When dealing with a complaining, demanding, irate or just plain rude customer, be mindful not to lower yourself to their level of behaviour. Avoid expressing anger, impatience or using subjective, emotional language. Maintain your standards and continue treating your customer respectfully and, in turn, they will respect you. They might just be having a bad day and may well regret their bad attitude.
While it’s always unpleasant and certainly not right when people are disrespectful, at the end of the day when you’re mulling it over you can feel satisfied that you behaved well and remained respectful to your customer.
5. You shall not argue with your customer
Be aware that if you do enter into an argument with your customer, it’s a lose-lose situation. Even if you ‘win’, you’ll have alienated them and will likely lose their business irrevocably.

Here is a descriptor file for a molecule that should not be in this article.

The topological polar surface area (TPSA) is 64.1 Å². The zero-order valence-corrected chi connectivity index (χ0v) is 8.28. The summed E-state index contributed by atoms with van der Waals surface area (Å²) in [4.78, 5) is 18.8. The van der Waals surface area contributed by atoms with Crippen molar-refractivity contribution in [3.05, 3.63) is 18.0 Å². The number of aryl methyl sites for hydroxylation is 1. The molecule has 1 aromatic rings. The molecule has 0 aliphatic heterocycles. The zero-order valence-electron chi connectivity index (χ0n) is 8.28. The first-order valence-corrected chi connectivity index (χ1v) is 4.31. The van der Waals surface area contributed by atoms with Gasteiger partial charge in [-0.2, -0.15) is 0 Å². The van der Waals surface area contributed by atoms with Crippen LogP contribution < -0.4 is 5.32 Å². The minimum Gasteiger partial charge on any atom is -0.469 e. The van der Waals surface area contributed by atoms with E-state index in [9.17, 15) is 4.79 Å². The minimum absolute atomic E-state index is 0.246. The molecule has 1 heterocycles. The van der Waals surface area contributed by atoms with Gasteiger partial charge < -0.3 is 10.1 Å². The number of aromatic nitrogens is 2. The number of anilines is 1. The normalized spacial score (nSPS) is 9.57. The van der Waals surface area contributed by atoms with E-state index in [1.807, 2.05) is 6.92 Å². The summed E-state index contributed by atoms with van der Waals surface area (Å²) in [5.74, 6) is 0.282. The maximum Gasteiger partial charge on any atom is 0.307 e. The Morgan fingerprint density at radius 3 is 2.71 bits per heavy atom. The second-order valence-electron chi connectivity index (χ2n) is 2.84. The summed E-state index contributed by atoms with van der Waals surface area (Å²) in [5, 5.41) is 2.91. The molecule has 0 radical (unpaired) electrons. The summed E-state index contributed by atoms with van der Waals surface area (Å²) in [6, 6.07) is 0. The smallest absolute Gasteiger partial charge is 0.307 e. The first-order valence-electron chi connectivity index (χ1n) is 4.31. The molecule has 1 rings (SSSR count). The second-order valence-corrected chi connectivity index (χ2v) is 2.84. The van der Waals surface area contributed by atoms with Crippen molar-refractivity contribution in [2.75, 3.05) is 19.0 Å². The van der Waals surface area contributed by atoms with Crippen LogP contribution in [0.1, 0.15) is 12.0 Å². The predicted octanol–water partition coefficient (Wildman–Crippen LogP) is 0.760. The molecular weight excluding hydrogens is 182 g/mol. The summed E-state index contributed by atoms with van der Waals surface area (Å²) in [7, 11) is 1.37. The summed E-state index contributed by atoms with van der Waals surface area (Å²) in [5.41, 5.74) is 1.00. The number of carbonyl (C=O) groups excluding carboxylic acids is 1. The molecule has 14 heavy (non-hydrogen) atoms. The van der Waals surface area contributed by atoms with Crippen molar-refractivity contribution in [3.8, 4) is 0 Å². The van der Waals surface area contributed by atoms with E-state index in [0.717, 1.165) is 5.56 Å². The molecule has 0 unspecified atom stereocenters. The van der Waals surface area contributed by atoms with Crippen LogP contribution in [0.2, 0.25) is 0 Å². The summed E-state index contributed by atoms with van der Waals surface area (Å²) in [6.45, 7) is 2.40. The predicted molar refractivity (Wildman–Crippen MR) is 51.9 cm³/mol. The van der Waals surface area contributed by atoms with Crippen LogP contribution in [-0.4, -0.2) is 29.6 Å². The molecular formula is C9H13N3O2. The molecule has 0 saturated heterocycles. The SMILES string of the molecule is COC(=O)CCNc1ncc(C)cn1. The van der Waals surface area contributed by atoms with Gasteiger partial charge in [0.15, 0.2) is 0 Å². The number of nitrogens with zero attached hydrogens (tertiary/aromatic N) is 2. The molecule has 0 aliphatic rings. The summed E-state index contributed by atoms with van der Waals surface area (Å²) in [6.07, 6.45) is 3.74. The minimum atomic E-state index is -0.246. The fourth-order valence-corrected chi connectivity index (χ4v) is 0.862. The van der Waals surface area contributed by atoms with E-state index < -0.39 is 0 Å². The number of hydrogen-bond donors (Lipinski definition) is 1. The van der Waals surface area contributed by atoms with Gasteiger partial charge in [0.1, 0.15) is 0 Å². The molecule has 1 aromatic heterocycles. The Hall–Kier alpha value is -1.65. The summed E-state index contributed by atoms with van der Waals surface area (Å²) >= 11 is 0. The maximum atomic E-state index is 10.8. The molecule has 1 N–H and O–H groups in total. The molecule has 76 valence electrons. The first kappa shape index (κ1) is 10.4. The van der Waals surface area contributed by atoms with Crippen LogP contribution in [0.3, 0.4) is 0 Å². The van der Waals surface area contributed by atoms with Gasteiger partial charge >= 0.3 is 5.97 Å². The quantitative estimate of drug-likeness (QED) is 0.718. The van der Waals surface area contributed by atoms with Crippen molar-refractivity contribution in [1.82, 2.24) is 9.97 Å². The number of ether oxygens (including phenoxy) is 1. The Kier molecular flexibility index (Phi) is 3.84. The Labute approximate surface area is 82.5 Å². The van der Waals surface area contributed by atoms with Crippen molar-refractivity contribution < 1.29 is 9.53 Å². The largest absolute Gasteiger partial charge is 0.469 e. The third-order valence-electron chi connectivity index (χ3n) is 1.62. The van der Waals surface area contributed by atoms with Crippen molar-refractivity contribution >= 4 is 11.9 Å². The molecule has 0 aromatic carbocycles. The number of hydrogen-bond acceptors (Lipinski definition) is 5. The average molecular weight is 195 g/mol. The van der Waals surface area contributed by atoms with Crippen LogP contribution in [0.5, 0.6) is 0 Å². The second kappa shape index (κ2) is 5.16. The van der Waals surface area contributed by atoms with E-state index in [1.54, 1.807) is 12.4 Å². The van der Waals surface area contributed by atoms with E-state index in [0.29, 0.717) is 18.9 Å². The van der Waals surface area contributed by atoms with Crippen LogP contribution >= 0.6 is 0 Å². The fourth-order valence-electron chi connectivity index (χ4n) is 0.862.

A customer is often wrong, but don’t be tempted to start defending yourself. Think positively by focusing on what’s occurred and how best you can help resolve the situation.
6. You shall honour your commitments
Don’t break your promises. If you offer a guarantee to back up your service level agreement (SLA) then you must honour it. If you say you’ll respond within a certain time-frame then do it. If you say you’ll provide a report on a particular day then do it. People hate to be disappointed in this way so it’s an easy route to ruining what could’ve been a good, long working relationship.
7. You shall do what you say
Similar to the sixth commandment, be aware of doing what you say you will on a day-to-day level. If you say you’ll call them first thing in the morning, then call them first thing in the morning. Trust is such an important factor in service relations, yet it’s so easy to lose if you end up frustrating and irritating your customer who’s waiting for a call that never happens.
8. You shall nurture your customer relations – not sell to them